A day after Democrats solidified their control of the Pennsylvania state House and elected the 21st District’s first black female representative, party officials set out to remind voters on Wednesday that there’s perhaps an even more important election coming up in November.
In a news conference Downtown, Rep.-elect Lindsay Powell made her first public appearance since winning Tuesday’s special election, using it to prop up the candidacy of her predecessor, Sara Innamorato, who is running for Allegheny County executive.
Powell urged voters to consider the potential of having Democrats in Harrisburg and another Democrat here at home in the county executive’s seat, which has been held by Rich Fitzgerald for more than a decade.
“Together we’ll be fighting for the region’s working families and making sure that everyone in Allegheny County has access to abundant opportunities,” Powell said of herself and Innamorato.
“November’s election could not be more important,” she added.
There are 48 days until the election, which will pit Innamorato against Republican businessman Joe Rockey for one of the state’s most powerful positions. Allegheny County employs about 6,300 people and commands a budget of $3 billion spread across two dozen departments.
Innamorato, who has served the 21st District for three terms before resigning this past summer, said Wednesday that she is “energized” by Powell’s win and by the prospect of building a county “where we can all thrive.”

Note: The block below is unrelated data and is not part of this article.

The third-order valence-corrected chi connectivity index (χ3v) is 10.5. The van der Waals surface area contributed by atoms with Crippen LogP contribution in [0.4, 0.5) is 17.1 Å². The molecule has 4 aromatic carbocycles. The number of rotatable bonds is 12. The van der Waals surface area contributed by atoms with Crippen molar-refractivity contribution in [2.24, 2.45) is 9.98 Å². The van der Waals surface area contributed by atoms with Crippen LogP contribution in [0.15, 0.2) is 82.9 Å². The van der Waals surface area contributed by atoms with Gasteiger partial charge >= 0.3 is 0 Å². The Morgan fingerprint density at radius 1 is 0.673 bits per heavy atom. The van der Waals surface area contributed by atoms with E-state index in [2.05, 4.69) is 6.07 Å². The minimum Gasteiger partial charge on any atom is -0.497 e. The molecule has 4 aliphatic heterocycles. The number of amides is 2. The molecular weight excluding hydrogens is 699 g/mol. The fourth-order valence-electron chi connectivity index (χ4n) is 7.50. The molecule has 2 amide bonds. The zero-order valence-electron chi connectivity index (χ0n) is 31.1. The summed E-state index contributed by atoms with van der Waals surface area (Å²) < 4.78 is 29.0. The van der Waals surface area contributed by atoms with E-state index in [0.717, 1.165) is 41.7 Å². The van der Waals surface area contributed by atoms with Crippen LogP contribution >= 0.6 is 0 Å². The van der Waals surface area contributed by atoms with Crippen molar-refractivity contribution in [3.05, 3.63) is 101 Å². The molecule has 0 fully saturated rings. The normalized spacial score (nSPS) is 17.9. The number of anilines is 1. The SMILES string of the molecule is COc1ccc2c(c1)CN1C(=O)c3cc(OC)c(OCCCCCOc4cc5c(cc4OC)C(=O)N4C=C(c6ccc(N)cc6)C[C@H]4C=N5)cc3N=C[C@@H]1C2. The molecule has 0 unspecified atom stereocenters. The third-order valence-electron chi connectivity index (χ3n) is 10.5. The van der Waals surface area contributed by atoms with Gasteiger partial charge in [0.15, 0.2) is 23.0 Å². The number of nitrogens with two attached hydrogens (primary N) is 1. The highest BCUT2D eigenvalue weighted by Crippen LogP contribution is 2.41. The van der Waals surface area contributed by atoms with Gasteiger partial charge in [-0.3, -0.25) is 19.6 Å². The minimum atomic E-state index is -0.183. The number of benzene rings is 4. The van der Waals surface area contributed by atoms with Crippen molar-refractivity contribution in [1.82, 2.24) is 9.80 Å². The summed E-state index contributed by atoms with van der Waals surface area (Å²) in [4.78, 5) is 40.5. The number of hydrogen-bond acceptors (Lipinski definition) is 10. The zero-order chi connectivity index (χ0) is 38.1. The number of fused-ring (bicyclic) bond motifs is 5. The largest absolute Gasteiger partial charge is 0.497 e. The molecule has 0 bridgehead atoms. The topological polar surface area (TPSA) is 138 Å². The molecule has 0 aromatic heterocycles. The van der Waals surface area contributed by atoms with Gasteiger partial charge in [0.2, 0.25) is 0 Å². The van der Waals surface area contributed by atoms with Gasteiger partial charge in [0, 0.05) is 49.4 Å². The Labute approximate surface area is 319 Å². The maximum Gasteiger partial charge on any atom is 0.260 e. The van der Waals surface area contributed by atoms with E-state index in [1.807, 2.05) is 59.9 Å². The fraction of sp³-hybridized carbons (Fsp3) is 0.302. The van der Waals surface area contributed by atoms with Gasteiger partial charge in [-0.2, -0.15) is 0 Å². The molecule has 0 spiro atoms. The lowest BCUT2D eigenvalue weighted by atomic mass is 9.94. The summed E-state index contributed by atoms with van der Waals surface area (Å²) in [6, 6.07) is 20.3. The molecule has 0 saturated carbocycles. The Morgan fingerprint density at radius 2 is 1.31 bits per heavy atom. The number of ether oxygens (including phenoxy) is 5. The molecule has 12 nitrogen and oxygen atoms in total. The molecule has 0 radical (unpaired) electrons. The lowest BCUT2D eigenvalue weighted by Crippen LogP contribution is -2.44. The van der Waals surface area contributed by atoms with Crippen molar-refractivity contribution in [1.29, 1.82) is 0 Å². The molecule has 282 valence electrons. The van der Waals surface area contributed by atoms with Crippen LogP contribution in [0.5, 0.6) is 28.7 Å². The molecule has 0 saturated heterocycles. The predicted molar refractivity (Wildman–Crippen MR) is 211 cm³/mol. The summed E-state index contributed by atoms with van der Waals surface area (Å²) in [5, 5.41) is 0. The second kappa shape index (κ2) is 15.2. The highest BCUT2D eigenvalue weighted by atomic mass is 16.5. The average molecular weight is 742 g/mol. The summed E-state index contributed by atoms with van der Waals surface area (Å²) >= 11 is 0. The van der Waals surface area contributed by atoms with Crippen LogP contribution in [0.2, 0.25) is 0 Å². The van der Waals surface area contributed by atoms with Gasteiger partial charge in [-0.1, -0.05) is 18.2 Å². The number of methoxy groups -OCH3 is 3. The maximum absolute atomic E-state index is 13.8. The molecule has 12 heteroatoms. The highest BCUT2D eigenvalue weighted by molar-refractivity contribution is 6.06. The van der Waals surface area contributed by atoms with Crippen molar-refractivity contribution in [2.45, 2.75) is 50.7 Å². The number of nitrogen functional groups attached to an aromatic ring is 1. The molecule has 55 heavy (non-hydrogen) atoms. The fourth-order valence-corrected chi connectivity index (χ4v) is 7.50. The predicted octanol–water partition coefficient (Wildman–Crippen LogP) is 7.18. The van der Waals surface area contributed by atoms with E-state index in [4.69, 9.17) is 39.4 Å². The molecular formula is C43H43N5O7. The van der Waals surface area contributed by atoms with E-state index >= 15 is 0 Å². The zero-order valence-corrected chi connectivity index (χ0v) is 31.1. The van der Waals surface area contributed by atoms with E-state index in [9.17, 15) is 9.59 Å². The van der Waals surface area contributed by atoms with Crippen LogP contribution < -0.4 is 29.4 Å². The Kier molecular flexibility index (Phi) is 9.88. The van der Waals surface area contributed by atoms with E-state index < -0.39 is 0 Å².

The group of Democrats used the presser to hit Rockey for his political affiliations, insisting that he’d be another “unelectable” Republican with connections to former President Donald Trump’s “Make America Great Again” movement.
Rockey, who grew up on the North Side, retired two years ago from a top position at PNC Financial Services. In his first TV ad, he recapped some of his policy positions — one being his opposition to recalculating the tax bills for all properties in the county — and said of his career, “I worked hard, played by the rules and learned by giving back.”
The county’s demographics are friendly to Democratic candidates in races encompassing the whole area, but Republicans are holding out hope of a massive upset. Sam DeMarco, chair of the Republican Committee of Allegheny County, recently noted that there are almost 60,000 fewer registered Democratic voters in the county than there were when Jim Roddy won in 1999.
“[Rockey] can win in Allegheny County and is going to win in 2023!” Demarco tweeted this week.
Consider Tuesday wind to Democrats’ sails as Powell swept to an easy victory, giving Democrats a slim 102 to 101 majority in the state House.
Powell, of Lawrenceville, works as director of workforce strategies for InnovatePGH. She will serve out the remainder of Innamorato’s term through 2024.